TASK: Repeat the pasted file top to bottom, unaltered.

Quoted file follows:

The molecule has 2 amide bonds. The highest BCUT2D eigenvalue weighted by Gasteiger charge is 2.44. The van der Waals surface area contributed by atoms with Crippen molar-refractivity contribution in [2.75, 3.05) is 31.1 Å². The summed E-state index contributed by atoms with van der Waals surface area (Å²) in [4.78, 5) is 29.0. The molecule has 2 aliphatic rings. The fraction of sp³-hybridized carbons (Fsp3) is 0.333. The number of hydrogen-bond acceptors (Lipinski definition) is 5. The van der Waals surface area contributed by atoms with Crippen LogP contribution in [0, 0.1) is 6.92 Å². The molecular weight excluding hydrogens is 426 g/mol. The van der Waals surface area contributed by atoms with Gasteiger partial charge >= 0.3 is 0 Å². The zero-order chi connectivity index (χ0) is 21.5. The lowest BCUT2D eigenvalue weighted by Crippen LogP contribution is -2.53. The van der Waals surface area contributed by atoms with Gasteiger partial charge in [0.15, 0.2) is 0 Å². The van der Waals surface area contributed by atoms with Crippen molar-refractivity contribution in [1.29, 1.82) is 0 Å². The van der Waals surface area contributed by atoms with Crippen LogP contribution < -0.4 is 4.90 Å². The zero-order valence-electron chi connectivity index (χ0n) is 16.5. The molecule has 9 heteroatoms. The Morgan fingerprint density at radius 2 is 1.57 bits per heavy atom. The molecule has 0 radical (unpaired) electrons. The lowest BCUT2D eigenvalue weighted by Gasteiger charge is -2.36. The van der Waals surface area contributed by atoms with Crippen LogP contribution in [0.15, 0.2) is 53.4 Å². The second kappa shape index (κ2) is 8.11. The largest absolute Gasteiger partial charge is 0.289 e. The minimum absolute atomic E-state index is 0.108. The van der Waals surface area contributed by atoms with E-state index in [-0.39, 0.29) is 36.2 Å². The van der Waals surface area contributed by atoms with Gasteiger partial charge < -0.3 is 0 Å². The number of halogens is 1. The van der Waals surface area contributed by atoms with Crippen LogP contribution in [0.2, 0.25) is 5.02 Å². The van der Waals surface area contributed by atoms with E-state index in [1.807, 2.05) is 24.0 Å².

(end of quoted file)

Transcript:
The molecule has 2 amide bonds. The highest BCUT2D eigenvalue weighted by Gasteiger charge is 2.44. The van der Waals surface area contributed by atoms with Crippen molar-refractivity contribution in [2.75, 3.05) is 31.1 Å². The summed E-state index contributed by atoms with van der Waals surface area (Å²) in [4.78, 5) is 29.0. The molecule has 2 aliphatic rings. The fraction of sp³-hybridized carbons (Fsp3) is 0.333. The number of hydrogen-bond acceptors (Lipinski definition) is 5. The van der Waals surface area contributed by atoms with Crippen LogP contribution in [0, 0.1) is 6.92 Å². The molecular weight excluding hydrogens is 426 g/mol. The van der Waals surface area contributed by atoms with Gasteiger partial charge >= 0.3 is 0 Å². The zero-order chi connectivity index (χ0) is 21.5. The lowest BCUT2D eigenvalue weighted by Crippen LogP contribution is -2.53. The van der Waals surface area contributed by atoms with Gasteiger partial charge in [0.15, 0.2) is 0 Å². The van der Waals surface area contributed by atoms with Crippen molar-refractivity contribution in [1.29, 1.82) is 0 Å². The van der Waals surface area contributed by atoms with Crippen LogP contribution < -0.4 is 4.90 Å². The zero-order valence-electron chi connectivity index (χ0n) is 16.5. The molecule has 9 heteroatoms. The Morgan fingerprint density at radius 2 is 1.57 bits per heavy atom. The molecule has 0 radical (unpaired) electrons. The lowest BCUT2D eigenvalue weighted by Gasteiger charge is -2.36. The van der Waals surface area contributed by atoms with Crippen LogP contribution in [0.15, 0.2) is 53.4 Å². The second kappa shape index (κ2) is 8.11. The largest absolute Gasteiger partial charge is 0.289 e. The minimum absolute atomic E-state index is 0.108. The van der Waals surface area contributed by atoms with E-state index in [-0.39, 0.29) is 36.2 Å². The van der Waals surface area contributed by atoms with Gasteiger partial charge < -0.3 is 0 Å². The number of halogens is 1. The van der Waals surface area contributed by atoms with Crippen LogP contribution in [0.2, 0.25) is 5.02 Å². The van der Waals surface area contributed by atoms with E-state index in [1.807, 2.05) is 24.0 Å².